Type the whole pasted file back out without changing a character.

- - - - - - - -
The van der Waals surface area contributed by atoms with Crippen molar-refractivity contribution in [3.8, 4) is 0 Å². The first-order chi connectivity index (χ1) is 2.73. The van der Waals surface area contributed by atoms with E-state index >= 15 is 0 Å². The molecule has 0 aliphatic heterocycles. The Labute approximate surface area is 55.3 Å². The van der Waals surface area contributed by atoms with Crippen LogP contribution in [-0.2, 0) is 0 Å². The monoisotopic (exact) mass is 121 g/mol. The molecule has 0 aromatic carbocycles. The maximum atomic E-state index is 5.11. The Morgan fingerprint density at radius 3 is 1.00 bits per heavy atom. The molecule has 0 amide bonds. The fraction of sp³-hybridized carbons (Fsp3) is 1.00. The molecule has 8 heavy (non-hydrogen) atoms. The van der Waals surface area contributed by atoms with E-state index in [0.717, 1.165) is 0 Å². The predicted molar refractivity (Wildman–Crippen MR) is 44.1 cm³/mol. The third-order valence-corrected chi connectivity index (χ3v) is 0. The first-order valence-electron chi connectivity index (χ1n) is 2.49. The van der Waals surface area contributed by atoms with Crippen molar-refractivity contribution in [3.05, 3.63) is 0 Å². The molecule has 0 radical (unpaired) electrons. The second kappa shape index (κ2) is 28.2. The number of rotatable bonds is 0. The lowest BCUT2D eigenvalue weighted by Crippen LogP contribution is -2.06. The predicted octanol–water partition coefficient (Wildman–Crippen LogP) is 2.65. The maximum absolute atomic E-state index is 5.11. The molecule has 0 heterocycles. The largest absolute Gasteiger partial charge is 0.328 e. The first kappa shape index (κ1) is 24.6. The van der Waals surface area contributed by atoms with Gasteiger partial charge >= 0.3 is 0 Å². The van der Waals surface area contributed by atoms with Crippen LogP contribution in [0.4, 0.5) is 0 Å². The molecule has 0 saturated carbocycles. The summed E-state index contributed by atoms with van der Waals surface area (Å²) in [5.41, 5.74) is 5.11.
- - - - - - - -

The van der Waals surface area contributed by atoms with Crippen molar-refractivity contribution in [3.8, 4) is 0 Å². The first-order chi connectivity index (χ1) is 2.73. The van der Waals surface area contributed by atoms with E-state index >= 15 is 0 Å². The molecule has 0 aliphatic heterocycles. The Labute approximate surface area is 55.3 Å². The van der Waals surface area contributed by atoms with Crippen LogP contribution in [-0.2, 0) is 0 Å². The monoisotopic (exact) mass is 121 g/mol. The molecule has 0 aromatic carbocycles. The maximum atomic E-state index is 5.11. The Morgan fingerprint density at radius 3 is 1.00 bits per heavy atom. The molecule has 0 amide bonds. The fraction of sp³-hybridized carbons (Fsp3) is 1.00. The molecule has 8 heavy (non-hydrogen) atoms. The van der Waals surface area contributed by atoms with E-state index in [0.717, 1.165) is 0 Å². The predicted molar refractivity (Wildman–Crippen MR) is 44.1 cm³/mol. The third-order valence-corrected chi connectivity index (χ3v) is 0. The first-order valence-electron chi connectivity index (χ1n) is 2.49. The van der Waals surface area contributed by atoms with Crippen molar-refractivity contribution in [3.05, 3.63) is 0 Å². The molecule has 0 radical (unpaired) electrons. The second kappa shape index (κ2) is 28.2. The number of rotatable bonds is 0. The lowest BCUT2D eigenvalue weighted by Crippen LogP contribution is -2.06. The predicted octanol–water partition coefficient (Wildman–Crippen LogP) is 2.65. The maximum absolute atomic E-state index is 5.11. The molecule has 0 heterocycles. The largest absolute Gasteiger partial charge is 0.328 e. The first kappa shape index (κ1) is 24.6. The van der Waals surface area contributed by atoms with Gasteiger partial charge >= 0.3 is 0 Å². The van der Waals surface area contributed by atoms with Crippen LogP contribution in [0.4, 0.5) is 0 Å². The molecule has 0 saturated carbocycles. The summed E-state index contributed by atoms with van der Waals surface area (Å²) in [5.41, 5.74) is 5.11.